By JAMES DAWSON
Front Row Features Film Critic
Belle and Sebastian frontman Stuart Murdoch’s endearing directorial debut “God Help the Girl,” like his gloriously retro-only-smarter pop songs, has an undertone of bitter reality that makes its musically transcendent moments all the sweeter. Featuring tunes from the B&S catalog, but mostly from Murdoch’s 2009 side project album that shares its title with the film, it’s a love letter to a dreamy Scotland summer when three oddball friends put together a divine-from-day-one band that’s too uncommercially literate and lovely for this workaday world.
Emily Browning stars as Eve, a melancholy, medicated but motivated would-be songwriter who escapes the hospital where she’s being treated for anorexia to go to Glasgow for a night of clubbing. Eve’s show-starting rendition of “Act of the Apostle II” in the montage of her journey is a delight, with campy visuals and lyrics like “bought an Independent to make me look like I got brains” and “my Damascan Road’s a transistor radio.”
She wakes up next morning on the sofa of James (Olly Alexander), a sensitive, smart and spectacled performer from the previous night whose set ended when his own drummer beat him up. James, whose day job is lifeguarding at an indoor pool despite the fact that he claims to have the constitution of an abandoned rabbit, marvels at Eve’s songwriting talent. She displays same by breaking into small-scale production numbers in classic movie-musical style, sometimes in costume and often singing directly to the camera.
Despite the presence of scenes such as Eve making herself throw up and meaningfully counting her meds at night, the overall tone of the film is less kitchen-sink drama than kitsch-and-sing fantasy. Eve, James and their ditzy blond third wheel Cassie (Hannah Murray) dress like fashionable thrift-shop hipsters from a timeless era that spans ’60s Carnaby Street to ’80s New Romantics and beyond. The trio enjoys a languid “Three Men in a Boat”-type mid-film interlude by canoeing together down a ridiculously scenic canal. Their anonymous but flawlessly proficient band sometimes swells to around a dozen members, complete with a string section, as the occasion demands. And some clever self-aware bits of Murdoch’s screenplay include Eve intruding on a voiceover by James to make her own comments, and James at one point asking the lyrics-as-conversation-prone Eve, “Do you often sing to people?”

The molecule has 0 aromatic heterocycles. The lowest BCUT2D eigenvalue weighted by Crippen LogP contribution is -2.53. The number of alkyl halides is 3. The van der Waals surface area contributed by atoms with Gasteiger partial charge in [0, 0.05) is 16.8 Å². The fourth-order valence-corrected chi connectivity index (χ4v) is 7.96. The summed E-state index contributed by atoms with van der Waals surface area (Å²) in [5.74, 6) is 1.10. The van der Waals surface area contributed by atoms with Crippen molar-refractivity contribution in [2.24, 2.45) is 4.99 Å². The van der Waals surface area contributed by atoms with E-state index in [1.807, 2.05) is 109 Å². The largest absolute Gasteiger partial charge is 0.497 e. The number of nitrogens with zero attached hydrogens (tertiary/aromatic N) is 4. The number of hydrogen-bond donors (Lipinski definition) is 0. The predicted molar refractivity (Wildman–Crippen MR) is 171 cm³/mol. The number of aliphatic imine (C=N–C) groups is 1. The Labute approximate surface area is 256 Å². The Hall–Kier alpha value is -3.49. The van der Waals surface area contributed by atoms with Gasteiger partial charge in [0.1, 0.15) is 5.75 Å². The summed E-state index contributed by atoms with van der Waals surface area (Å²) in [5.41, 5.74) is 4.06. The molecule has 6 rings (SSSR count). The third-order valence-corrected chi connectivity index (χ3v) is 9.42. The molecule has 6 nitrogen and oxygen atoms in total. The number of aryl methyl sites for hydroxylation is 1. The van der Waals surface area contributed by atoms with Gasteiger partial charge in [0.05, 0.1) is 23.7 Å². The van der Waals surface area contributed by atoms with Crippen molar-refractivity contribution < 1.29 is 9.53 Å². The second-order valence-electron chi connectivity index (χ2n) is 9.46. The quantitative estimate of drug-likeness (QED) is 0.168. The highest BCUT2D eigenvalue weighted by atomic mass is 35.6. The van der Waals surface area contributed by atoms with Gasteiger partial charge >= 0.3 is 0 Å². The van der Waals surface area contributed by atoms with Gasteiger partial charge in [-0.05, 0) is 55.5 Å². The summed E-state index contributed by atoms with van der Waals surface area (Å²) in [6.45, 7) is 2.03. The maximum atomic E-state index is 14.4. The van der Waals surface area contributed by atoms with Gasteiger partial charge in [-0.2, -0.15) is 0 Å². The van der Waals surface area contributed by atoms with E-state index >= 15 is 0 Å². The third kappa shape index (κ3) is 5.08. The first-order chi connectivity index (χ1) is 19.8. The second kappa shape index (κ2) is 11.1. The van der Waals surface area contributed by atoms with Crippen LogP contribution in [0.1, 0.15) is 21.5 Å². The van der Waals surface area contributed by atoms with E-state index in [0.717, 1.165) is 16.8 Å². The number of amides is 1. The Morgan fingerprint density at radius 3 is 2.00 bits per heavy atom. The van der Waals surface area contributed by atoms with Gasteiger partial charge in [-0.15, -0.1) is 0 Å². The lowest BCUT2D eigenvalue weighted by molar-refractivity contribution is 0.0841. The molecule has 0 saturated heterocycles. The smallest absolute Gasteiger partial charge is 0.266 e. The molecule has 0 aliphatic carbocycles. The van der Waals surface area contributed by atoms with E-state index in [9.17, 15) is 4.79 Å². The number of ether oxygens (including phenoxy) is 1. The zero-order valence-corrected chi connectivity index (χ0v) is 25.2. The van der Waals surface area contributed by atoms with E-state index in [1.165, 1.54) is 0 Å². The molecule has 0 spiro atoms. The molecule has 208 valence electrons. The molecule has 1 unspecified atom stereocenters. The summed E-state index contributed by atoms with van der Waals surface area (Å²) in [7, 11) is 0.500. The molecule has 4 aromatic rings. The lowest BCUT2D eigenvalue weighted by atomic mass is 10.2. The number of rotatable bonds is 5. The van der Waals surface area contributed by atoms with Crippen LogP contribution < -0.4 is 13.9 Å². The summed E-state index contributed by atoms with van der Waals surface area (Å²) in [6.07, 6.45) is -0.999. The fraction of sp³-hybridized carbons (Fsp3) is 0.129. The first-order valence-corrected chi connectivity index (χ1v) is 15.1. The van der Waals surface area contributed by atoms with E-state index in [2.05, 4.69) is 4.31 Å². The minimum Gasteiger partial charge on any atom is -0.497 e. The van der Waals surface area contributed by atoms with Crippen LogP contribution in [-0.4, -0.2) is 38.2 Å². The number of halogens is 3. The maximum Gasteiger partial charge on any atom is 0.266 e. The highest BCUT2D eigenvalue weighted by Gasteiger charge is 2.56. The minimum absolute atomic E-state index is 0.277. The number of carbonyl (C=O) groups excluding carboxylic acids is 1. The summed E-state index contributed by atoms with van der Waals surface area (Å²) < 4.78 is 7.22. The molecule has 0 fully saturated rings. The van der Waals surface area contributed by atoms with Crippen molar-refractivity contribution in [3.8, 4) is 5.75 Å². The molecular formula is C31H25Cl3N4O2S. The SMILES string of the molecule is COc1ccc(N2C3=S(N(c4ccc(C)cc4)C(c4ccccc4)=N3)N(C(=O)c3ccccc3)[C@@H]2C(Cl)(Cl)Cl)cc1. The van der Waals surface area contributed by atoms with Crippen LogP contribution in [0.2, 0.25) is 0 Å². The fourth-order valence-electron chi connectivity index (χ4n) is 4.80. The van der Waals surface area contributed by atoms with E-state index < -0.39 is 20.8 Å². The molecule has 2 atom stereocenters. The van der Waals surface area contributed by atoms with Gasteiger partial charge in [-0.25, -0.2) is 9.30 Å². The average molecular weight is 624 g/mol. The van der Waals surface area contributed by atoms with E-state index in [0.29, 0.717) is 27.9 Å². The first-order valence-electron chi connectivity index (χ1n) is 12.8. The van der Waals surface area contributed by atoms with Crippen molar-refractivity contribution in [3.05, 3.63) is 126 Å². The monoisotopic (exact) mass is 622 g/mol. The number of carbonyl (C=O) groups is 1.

Browning does a wonderful job of performing Murdoch’s polished and irresistibly pretty songs with the perfect combination of deadpan amusement and wryly romantic cynicism they require. She’s wistful, yearning, and almost reluctantly hopeful, frequently blank-faced but never empty-headed. She’s such an appealingly appropriate casting choice that if Murdoch ever wanted to take a break from his Belle and Sebastian vocalist duties, Browning could step right in for him. She’s that good.
As the brainy friend-but-not-boyfriend (despite his wishes to the contrary) James, Alexander avoids making his character seem too desperate, pathetic or sitcom-asexual. When an attempt at hooking up with Eve goes nowhere, James is disappointed but not especially surprised. What upsets him more is an art-versus-commerce argument they have later, when he tries convincing Eve that she should nurture her natural abilities instead of going off to a London music school in the fall.
Murray’s Cassie, who seems to be on a different plane of offbeat unreality from the rest of the cast, is a funny dumbbell with an orange bicycle helmet, an apparently telepathic dog and an angelic voice. Even she can see that Eve and James are meant for each other, however. “There’s never been so much repression of true feelings since Stalinist Russia,” she observes with unexpected acumen.
Pierre Boulanger is Eve’s studly Swiss-German object of affection Anton, the lead singer of a local band called Wobbly Legged Rats. Two unseen radio announcers (Mark Radcliffe and Stuart Maconie) provide their own brand of comic relief, with a witty running commentary about rock bands.
“God Help the Girl” is just precious and quirky enough to be gently charming without lapsing into full twee obnoxiousness. Your mileage may differ, however, depending on your taste for wispy whimsy. The best gauge for predicting whether this will be your sort of thing or put you into sugar shock is the most obvious one. While Belle and Sebastian fans will adore the movie’s style almost as much as its soundtrack, anyone who can’t abide the aching heart-on-sleeve earnestness of songs like “The Chalet Lines” or the baby-song bounce of tunes like “Funny Little Frog” may find its exquisiteness somewhat excruciating.